Football: New manager effect is overrated, it's more about whether a club's luck will turn

Swansea City ended manager Paul Clement's one-year tenure on Dec 20, 2017, making him the sixth Premier League manager to be sacked this season.
Swansea City ended manager Paul Clement's one-year tenure on Dec 20, 2017, making him the sixth Premier League manager to be sacked this season.PHOTO: REUTERS

(REUTERS) - Paul Clement became the sixth Premier League manager sacked this season when bottom club Swansea City ended his one-year tenure on Wednesday (Dec 20) but any upswing in results the Swans enjoy will be largely down to luck, according to a leading analyst.

The so-called "new manager bounce" that often accompanies a club parting ways with a manager and hiring a new one as demonstrated this month with West Ham's resurgence under David Moyes after he replaced Slaven Bilic.

But research by the 21st Club suggests the phenomenon is overrated.

"We have done a lot of research on this. Football is an unusual sport and is quite low scoring. That means a team can play well and lose or play poorly and win," Omar Chaudhuri, head of football intelligence at the London-based sports consultants, told Reuters.

"What we see is that when managers are sacked, a lot of the times their teams have been playing okay but without luck. It only needs one crucial moment per game to go against you, and that is the difference between three points and one or one point and no points.

"In most cases, sacked managers are unlucky.

"It's like calling tails five times in a row in a coin toss and losing each one. The next person calls tails and wins. It's the same with a football manager."

Chaudhuri says 75 per cent of the managerial bounce is down to luck with the other 25 per cent to do with fixtures, players returning from injury and a lift in spirits in dressing room.

He says clubs who stick with a manager through a bad match often find that the bounce effect occurs without any change in the man at the top.

"The best example is (Liverpool manager) Jurgen Klopp in his final season at Dortmund," Chaudhuri said.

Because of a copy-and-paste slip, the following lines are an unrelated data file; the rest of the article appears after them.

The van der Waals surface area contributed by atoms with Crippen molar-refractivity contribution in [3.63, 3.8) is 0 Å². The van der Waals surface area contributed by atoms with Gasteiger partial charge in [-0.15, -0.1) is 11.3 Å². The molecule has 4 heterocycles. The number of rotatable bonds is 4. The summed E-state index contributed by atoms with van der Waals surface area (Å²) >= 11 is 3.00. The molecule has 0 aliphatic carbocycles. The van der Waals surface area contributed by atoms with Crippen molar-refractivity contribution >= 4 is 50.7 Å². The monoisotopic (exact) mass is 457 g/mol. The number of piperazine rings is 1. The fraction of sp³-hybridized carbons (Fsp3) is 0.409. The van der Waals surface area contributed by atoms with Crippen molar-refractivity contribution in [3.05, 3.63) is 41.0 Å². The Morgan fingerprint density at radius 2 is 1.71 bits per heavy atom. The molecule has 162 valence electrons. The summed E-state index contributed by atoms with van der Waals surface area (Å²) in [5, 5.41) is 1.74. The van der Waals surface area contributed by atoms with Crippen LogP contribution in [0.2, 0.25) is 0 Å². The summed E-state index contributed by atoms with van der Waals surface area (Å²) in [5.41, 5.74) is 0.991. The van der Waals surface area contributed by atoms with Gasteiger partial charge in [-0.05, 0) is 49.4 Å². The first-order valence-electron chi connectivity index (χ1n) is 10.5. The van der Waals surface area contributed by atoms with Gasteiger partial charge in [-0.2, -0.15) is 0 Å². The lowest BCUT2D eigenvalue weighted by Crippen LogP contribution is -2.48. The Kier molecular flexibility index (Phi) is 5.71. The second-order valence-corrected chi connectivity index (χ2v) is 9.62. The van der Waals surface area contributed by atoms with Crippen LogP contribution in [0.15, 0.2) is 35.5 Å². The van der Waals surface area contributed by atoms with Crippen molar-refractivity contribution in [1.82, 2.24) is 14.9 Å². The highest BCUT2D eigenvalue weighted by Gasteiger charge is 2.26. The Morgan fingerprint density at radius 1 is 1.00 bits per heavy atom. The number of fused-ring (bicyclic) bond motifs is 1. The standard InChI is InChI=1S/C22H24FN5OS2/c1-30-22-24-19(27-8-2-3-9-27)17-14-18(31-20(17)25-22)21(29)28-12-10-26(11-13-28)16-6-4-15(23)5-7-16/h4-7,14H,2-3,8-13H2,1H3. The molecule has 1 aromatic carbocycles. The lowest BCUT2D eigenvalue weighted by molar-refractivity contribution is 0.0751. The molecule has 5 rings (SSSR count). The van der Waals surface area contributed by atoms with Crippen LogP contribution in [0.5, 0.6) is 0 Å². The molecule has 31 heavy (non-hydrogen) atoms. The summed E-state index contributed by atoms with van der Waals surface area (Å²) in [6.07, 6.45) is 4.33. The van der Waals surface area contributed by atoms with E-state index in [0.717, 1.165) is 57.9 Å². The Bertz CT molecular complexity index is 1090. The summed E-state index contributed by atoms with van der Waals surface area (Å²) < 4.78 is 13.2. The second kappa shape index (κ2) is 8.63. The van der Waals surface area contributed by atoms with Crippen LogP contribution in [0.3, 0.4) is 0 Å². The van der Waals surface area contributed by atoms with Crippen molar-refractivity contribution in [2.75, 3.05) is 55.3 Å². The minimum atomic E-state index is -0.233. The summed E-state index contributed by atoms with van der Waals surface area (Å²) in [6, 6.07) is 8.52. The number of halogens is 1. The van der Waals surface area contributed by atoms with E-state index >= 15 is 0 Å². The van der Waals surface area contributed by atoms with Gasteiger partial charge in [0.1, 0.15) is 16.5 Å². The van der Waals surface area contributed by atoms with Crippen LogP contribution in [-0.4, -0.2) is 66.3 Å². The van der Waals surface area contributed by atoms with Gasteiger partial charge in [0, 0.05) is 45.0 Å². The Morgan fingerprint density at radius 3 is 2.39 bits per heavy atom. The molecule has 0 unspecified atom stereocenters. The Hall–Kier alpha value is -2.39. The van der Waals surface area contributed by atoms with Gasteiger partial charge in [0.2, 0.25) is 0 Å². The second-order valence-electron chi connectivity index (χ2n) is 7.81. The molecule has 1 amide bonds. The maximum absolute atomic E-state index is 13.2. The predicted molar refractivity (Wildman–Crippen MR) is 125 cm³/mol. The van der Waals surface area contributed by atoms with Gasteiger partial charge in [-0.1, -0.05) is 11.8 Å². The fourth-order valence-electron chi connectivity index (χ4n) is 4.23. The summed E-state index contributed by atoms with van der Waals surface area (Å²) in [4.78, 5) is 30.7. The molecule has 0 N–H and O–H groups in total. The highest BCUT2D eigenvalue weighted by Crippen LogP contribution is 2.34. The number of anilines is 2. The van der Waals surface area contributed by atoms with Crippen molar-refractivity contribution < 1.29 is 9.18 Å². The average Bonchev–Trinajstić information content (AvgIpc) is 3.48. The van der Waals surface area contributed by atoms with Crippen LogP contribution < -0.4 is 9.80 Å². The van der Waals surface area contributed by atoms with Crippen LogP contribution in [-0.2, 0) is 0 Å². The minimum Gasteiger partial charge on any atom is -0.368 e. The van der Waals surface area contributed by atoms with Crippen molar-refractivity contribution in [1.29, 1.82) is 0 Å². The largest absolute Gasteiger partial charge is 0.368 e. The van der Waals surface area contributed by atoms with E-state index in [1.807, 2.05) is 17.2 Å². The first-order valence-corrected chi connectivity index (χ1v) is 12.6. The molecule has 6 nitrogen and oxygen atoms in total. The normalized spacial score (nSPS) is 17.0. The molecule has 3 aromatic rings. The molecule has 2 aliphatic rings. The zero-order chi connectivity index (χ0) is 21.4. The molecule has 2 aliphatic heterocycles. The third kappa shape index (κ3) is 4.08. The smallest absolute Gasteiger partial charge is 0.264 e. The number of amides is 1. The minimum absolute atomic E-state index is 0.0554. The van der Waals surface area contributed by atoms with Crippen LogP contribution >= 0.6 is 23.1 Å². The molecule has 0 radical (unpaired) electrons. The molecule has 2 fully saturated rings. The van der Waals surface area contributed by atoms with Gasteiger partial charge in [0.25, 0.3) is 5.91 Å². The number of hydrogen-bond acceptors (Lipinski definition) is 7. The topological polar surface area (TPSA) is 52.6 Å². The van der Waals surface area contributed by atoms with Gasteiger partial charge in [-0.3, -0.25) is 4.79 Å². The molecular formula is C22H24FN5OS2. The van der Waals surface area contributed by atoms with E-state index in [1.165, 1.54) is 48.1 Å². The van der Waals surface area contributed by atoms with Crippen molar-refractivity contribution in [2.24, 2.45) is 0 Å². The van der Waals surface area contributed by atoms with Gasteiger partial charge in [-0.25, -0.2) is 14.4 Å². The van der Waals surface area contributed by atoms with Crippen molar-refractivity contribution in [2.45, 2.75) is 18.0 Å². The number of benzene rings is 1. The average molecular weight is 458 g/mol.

"They were bottom in February but because he had a special relationship with the club they did not sack him. In the second half of the season, Dortmund were the second-best team in Germany according to results, and yet the performances were roughly the same. The key thing was their luck changed."

According to statistics compiled by the 21st Club for Europe's five biggest leagues, clubs earned 0.8 points per game in the eight games prior to a managerial sacking, compared to 1.2 points in the subsequent eight.

Yet match statistics, in terms of quality and quantity of chances created and conceded, were virtually identical.

The new manager bounce has certainly had a big impact this season with Crystal Palace, Leicester and Everton, like West Ham, all enjoying an upturn in results since appointing Roy Hodgson, Claude Puel and Sam Allardyce respectively.

West Brom will be hoping for the same having replaced Tony Pulis with Alan Pardew.

Pulis is now a candidate for the Swansea job with Bilic, as the managerial revolving door gathers pace with a cast of familiar faces in the frame for any new vacancy.

"What other kind of business operates like that?" Chaudhuri said.

"A manager is effectively the managing director or chief executive officer (CEO) of the business and in what other industry would you, A, hire a new CEO in the space of two weeks and, B, would the top of your shortlist have people recently sacked for poor results at a rival firm.

"It's totally illogical but football is strange."